Our on-site café serves breakfast, vegetarian lunches and snacks. Lunch is included in the volunteer package along with tea and coffee, while breakfast and snacks are available for purchase. Dinners can be purchased in one of Villa Tunari’s many restaurants. An average meal costs 10 to 40 Bs., or you can prepare your meal in the volunteer kitchen. Fruits, vegetables, meats and stock items can be purchased from Villa Tunari’s market.

Vegans and people with food allergies may wish to bring spices, sauces, tofu, etc., as local vegan or allergy suitable fare is limited. Vegetarian options are available in town.


Volunteers are able to use the sanctuary's Wifi in the evenings. It is available from 6:00pm to 7:00am. There are also numerous internet cafés in town. The Wifi is not always reliable.

Medical resources

Our veterinarians are able to provide volunteers with a certain level of emergency medical attention. There is a hospital in Villa Tunari, approximately five minutes from our Centre. Pharmacies are well-stocked, however we suggest you bring an ample supply of any prescription or other necessary medication.


Second-hand clothing can be rented from us for 5-15 Bs. per item, or for slightly more in town at one of Villa Tunari’s second-hand clothing shops. Second-hand gum boots can also be rented from Machía on arrival, however we cannot guarantee that we will have your size available or that they will be hole-free.

Banks & ATMs

Villa Tunari has only one bank for international withdrawal: Banco Union, they do not accept Mastercard.

The ATM in town almost never works, so for most people the only option to withdraw cash is through Western Union.

We therefore strongly recommended that you bring enough cash to cover your expenses for your entire stay.


Machía is located on the highway linking Cochabamba and Santa Cruz.

It is generally easier to travel to Machía from Cochabamba, as there are more transport options. However during the rainy season the journey from Cochabamba can take much longer than expected, so it may be easier to travel from Santa Cruz at this time of year.

If you are dropped off in the town of Villa Tunari instead of in front of Machía Sanctuary, just ask anyone in town to point you towards Parque Machía. 'Colectivo' taxis frequently pass along the road and you can catch one going in the direction of the centre for 2 Bs.

Read on for specific directions on how to reach us from common departure cities:

From La Paz

To travel directly from La Paz to Machía, you can purchase a ticket for any bus going to Santa Cruz from the main terminal (tel. 228-0551). Ask the driver to let you off at Machía. The journey takes around nine to twelve hours and costs 80 - 110 Bs. To break up the journey, you can also stopover in Cochabamba for a night or two.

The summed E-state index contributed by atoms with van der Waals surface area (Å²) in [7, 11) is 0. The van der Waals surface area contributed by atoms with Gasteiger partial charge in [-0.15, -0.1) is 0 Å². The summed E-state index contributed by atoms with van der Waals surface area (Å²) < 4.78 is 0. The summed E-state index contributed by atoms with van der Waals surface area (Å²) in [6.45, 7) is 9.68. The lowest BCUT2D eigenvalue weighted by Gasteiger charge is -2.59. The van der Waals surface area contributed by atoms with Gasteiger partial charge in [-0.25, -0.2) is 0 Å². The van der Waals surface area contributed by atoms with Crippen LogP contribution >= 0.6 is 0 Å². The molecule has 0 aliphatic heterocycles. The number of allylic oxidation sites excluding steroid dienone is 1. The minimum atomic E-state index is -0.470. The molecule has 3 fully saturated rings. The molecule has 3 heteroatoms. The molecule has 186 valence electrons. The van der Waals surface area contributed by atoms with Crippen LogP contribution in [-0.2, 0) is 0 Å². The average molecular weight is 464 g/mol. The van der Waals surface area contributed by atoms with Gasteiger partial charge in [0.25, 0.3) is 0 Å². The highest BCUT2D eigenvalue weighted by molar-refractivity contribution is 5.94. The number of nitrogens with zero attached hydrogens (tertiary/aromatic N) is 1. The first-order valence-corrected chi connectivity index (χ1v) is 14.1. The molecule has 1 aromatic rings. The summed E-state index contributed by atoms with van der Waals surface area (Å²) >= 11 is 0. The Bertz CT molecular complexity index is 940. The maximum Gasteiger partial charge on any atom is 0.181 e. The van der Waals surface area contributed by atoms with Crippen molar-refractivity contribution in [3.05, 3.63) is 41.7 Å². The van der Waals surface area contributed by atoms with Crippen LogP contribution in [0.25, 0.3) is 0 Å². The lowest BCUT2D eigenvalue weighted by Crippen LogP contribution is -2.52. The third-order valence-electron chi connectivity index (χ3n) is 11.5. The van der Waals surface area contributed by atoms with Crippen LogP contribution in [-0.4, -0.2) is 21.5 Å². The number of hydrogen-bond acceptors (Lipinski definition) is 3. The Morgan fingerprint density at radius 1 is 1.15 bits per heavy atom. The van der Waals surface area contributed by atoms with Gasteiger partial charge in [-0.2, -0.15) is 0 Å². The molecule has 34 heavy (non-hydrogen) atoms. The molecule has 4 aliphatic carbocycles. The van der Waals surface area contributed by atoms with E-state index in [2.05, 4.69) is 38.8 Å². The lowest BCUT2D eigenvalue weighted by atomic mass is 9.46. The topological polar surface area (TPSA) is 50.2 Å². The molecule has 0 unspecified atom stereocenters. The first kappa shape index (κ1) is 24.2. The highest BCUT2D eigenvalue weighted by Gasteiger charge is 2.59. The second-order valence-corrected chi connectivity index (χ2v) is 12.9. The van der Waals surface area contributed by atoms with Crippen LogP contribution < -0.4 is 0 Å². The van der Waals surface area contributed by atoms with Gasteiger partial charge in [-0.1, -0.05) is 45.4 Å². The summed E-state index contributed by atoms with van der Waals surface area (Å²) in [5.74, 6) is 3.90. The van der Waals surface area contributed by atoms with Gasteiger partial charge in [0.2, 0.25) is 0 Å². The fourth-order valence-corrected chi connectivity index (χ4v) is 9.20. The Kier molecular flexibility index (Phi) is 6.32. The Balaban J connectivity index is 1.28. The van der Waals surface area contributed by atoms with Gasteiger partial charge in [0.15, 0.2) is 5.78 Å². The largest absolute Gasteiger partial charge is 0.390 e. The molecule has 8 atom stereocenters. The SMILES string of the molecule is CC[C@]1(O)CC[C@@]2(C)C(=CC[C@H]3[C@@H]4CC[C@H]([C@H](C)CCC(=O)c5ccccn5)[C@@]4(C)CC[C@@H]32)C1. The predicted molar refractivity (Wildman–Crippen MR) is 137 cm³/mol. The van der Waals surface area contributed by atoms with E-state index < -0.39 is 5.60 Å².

From Cochabamba

There are two simple ways to get to Machía from Cochabamba:

1. Take a shared minibus, known as a ‘surubi’, from the 'Parada del Chapare' (at the intersection of 'Avenida 9 de Abril' and 'Avenida Oquendo'). We recommend travelling with the minibus company '7 de Junio'; take any minibus going to Castillo and ask the bus driver to drop you off at Machía. The journey takes three to four hours and the minibuses depart regularly between 6am and 6pm, leaving as soon as they fill up with passengers (usually seven per minibus). The price is 30 Bs. 

2. Take a bus leaving for Santa Cruz from the central bus terminal (tel. 423-4600). Buses leave regularly and can drop you off outside Machía by request. The price is approx. 60 Bs. This option is more expensive than taking a minibus and travel time can be substantially longer (approx. four to eight hours), especially in the rainy season.

From Santa Cruz

From the Terminal Bimodal (tel. 348-8382), take either a bus or micro leaving for Cochabamba. Typically these buses depart at night (arriving in Villa Tunari around 3am) or in the morning (however the morning departure doesn't tend to be very reliable). The journey takes approximately six to seven hours. Prices vary from 50 to 100 Bs.

You can also choose to travel using shared taxis. Get a shared taxi outside of the Terminal Bimodal with directions to Montero, then change to one for Yapacani, Bulo Bulo, Ivirgazama, Shinahota, and finally Villa Tunari. They shouldn't charge you more than 12Bs. per trip, so you end up paying about 50-70Bs. Make sure it is a shared taxi and not a private one.

When you arrive

A café is located at the entrance to the centre, on the side of the road. Here you will find someone that can welcome you. You will also be able to place your luggage in a storeroom until you are assigned to your accommodation.

You will be given a tour of the Sanctuary, after which we will discuss accommodation and which work area you will be assigned to. You will normally start work the very next day!


If you have any questions before you arrive, we strongly encourage you to visit our FAQ section. If you have any unanswered questions after reading the FAQs, please feel free to contact us.

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Our Partners

Friends of Inti Wara Yassi (FIWY) is our sister organization in the UK. They have been a major source of support since their founding in 2008. Find out more about FIWY here.

Quest Overseas organizes gap year trips for British and international students. Since 2001, Quest has worked with CIWY to bring much needed volunteers and funds. If you are interested in the programs they have with us, find out more here.